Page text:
I contemplated my commute for a while, and rode up and down my block a few times to test out how slippery the roads were. I ultimately decided to go for it, mostly because while it was a little slippery and pretty windy, it didn't actually feel all that cold. And I didn't have to leave until after 10am, and by that time it had stopped snowing.
That ride though was probably the most difficult one I've done yet. There were a couple of slushy downhill parts, during which I was not 100% confident in the control I had over my speed and over my stopping abilities. That was a bit unnerving. I dismounted and walked across several intersections because the accumulation of slush and ice just seemed way too forboding. I, for the first time, rode the pedestrian overpass at one particularly severe dip under the railroad tracks.
I fell twice. Technically. I don't consider either of them legitimate falls though.
Fall number one happened after I had already come to a complete stop at a red light. I stopped concentrating on my balance and traction for a second, because, you know, I was stopped -- and then Boom. I teetered and slipped and laid my bike down on its side.
Fall number two was half intentional. When I made it to the end of my commute, I celebrated by ripping through the fresh, virgin snow in the company parking lot, basically doing donuts. I attempted to cut my rear wheel hard enough to make it skid laterally, because I wanted to see it push the snow. I succeeded, and maintained control for, oh, about three seconds before dumping over.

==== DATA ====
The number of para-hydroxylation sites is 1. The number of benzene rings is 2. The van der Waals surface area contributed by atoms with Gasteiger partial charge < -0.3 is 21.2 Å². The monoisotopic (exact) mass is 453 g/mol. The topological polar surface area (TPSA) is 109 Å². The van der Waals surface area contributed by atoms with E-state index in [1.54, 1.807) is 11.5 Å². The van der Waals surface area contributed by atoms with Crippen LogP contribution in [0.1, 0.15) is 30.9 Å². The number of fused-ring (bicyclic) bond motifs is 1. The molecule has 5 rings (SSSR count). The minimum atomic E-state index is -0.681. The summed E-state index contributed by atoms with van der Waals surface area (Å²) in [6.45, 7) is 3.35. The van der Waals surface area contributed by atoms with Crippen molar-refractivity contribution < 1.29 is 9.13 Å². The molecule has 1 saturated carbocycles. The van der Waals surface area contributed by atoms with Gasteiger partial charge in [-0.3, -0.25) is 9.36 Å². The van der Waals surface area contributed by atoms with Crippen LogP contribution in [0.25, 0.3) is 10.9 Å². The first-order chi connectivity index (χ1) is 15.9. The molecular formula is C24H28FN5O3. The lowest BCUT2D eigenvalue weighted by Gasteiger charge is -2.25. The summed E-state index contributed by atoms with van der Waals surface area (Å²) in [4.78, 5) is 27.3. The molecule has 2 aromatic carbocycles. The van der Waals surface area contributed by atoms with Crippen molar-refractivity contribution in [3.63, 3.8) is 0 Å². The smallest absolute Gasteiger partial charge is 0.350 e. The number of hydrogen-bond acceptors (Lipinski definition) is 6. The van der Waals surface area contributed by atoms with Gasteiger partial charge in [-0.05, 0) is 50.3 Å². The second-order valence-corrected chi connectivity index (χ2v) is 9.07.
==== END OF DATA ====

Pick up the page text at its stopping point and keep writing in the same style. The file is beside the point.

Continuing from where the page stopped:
Having accomplished that, I went inside. I was only about 15 minutes late, which is not that bad considering all the factors.
Two things helped me navigate the terrain.
Firstly, the extra weight in my rear panniers (Merry Christmas, me!) offered me a little extra stability. Many, many times I felt my rear wheel slip, and then immediately dig in again. I rarely had to do more than a minor shift in balance to regain traction.
Secondly, I don't think I got out of what I think of as my "granny gears" the entire time. Which is to say I went slowly, but not infuriatingly slow by any means. In fact, at times, the automobiles around me were not going a heck of a lot faster than I was.
My ride this morning left me considering two things:
1. I think I need an "Incliment Weather" bike. Not neccessarily a Surly Pugsley, although that would be pretty flippin sweet. But some kind of mountain bike for sure. My 32mm tires aren't really appropriate for this kind of riding.
2. As my ride progressed, I began to really get a feel for the road. I could feel my traction, and I could tell how much I was, or wasn't, gripping the road. It made me wonder about how a good, wide-tired fixed gear bicycle would feel in these conditions. I assume one would feel a much closer connection with the road.
In other news, Jimmy Carter had two of his bicycles stolen in Atlanta. Ain't that a bitch?